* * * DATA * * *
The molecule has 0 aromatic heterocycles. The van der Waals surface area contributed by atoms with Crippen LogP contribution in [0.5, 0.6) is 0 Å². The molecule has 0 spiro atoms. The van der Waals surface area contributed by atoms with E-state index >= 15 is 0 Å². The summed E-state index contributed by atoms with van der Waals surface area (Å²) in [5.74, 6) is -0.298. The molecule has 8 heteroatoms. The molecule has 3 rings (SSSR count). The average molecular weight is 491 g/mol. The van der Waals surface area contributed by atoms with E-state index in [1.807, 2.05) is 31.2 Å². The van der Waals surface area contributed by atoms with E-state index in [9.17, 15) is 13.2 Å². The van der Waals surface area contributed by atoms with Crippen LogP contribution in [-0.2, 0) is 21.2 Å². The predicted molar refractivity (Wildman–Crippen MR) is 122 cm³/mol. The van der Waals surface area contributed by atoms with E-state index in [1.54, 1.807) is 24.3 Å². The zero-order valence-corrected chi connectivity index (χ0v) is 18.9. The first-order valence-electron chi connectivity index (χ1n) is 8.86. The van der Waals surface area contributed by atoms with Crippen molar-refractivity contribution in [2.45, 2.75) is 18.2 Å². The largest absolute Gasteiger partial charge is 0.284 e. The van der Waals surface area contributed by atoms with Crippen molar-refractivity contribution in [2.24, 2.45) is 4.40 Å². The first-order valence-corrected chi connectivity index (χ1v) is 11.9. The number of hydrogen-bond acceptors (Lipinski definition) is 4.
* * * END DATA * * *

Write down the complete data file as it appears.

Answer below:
The molecule has 0 aromatic heterocycles. The van der Waals surface area contributed by atoms with Crippen LogP contribution in [0.5, 0.6) is 0 Å². The molecule has 0 spiro atoms. The van der Waals surface area contributed by atoms with E-state index >= 15 is 0 Å². The summed E-state index contributed by atoms with van der Waals surface area (Å²) in [5.74, 6) is -0.298. The molecule has 8 heteroatoms. The molecule has 3 rings (SSSR count). The average molecular weight is 491 g/mol. The van der Waals surface area contributed by atoms with E-state index in [1.807, 2.05) is 31.2 Å². The van der Waals surface area contributed by atoms with E-state index in [9.17, 15) is 13.2 Å². The van der Waals surface area contributed by atoms with Crippen LogP contribution in [-0.2, 0) is 21.2 Å². The predicted molar refractivity (Wildman–Crippen MR) is 122 cm³/mol. The van der Waals surface area contributed by atoms with E-state index in [1.54, 1.807) is 24.3 Å². The zero-order valence-corrected chi connectivity index (χ0v) is 18.9. The first-order valence-electron chi connectivity index (χ1n) is 8.86. The van der Waals surface area contributed by atoms with Crippen molar-refractivity contribution in [2.45, 2.75) is 18.2 Å². The largest absolute Gasteiger partial charge is 0.284 e. The van der Waals surface area contributed by atoms with Crippen molar-refractivity contribution in [2.24, 2.45) is 4.40 Å². The first-order valence-corrected chi connectivity index (χ1v) is 11.9. The number of hydrogen-bond acceptors (Lipinski definition) is 4.